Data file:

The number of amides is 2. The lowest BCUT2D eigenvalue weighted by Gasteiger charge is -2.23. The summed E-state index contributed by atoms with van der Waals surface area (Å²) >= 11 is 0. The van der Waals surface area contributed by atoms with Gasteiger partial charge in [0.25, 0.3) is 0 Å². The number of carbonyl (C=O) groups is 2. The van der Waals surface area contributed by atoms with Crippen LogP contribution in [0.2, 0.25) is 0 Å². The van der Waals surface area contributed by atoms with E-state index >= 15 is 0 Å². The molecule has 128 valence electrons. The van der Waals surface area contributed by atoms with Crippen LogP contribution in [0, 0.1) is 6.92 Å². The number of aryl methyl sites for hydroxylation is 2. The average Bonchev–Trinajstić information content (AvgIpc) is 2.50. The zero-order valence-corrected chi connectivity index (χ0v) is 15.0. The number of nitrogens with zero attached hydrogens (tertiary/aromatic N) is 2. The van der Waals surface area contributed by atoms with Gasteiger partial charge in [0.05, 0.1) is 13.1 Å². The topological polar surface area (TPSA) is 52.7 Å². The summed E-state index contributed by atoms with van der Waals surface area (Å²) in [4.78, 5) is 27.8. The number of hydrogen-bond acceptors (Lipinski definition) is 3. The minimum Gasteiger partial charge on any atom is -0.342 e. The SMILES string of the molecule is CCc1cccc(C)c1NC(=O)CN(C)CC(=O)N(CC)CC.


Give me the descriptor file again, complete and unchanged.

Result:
The number of amides is 2. The lowest BCUT2D eigenvalue weighted by Gasteiger charge is -2.23. The summed E-state index contributed by atoms with van der Waals surface area (Å²) >= 11 is 0. The van der Waals surface area contributed by atoms with Gasteiger partial charge in [0.25, 0.3) is 0 Å². The number of carbonyl (C=O) groups is 2. The van der Waals surface area contributed by atoms with Crippen LogP contribution in [0.2, 0.25) is 0 Å². The van der Waals surface area contributed by atoms with E-state index >= 15 is 0 Å². The molecule has 128 valence electrons. The van der Waals surface area contributed by atoms with Crippen LogP contribution in [0, 0.1) is 6.92 Å². The number of aryl methyl sites for hydroxylation is 2. The average Bonchev–Trinajstić information content (AvgIpc) is 2.50. The zero-order valence-corrected chi connectivity index (χ0v) is 15.0. The number of nitrogens with zero attached hydrogens (tertiary/aromatic N) is 2. The van der Waals surface area contributed by atoms with Gasteiger partial charge in [0.05, 0.1) is 13.1 Å². The topological polar surface area (TPSA) is 52.7 Å². The summed E-state index contributed by atoms with van der Waals surface area (Å²) in [4.78, 5) is 27.8. The number of hydrogen-bond acceptors (Lipinski definition) is 3. The minimum Gasteiger partial charge on any atom is -0.342 e. The SMILES string of the molecule is CCc1cccc(C)c1NC(=O)CN(C)CC(=O)N(CC)CC.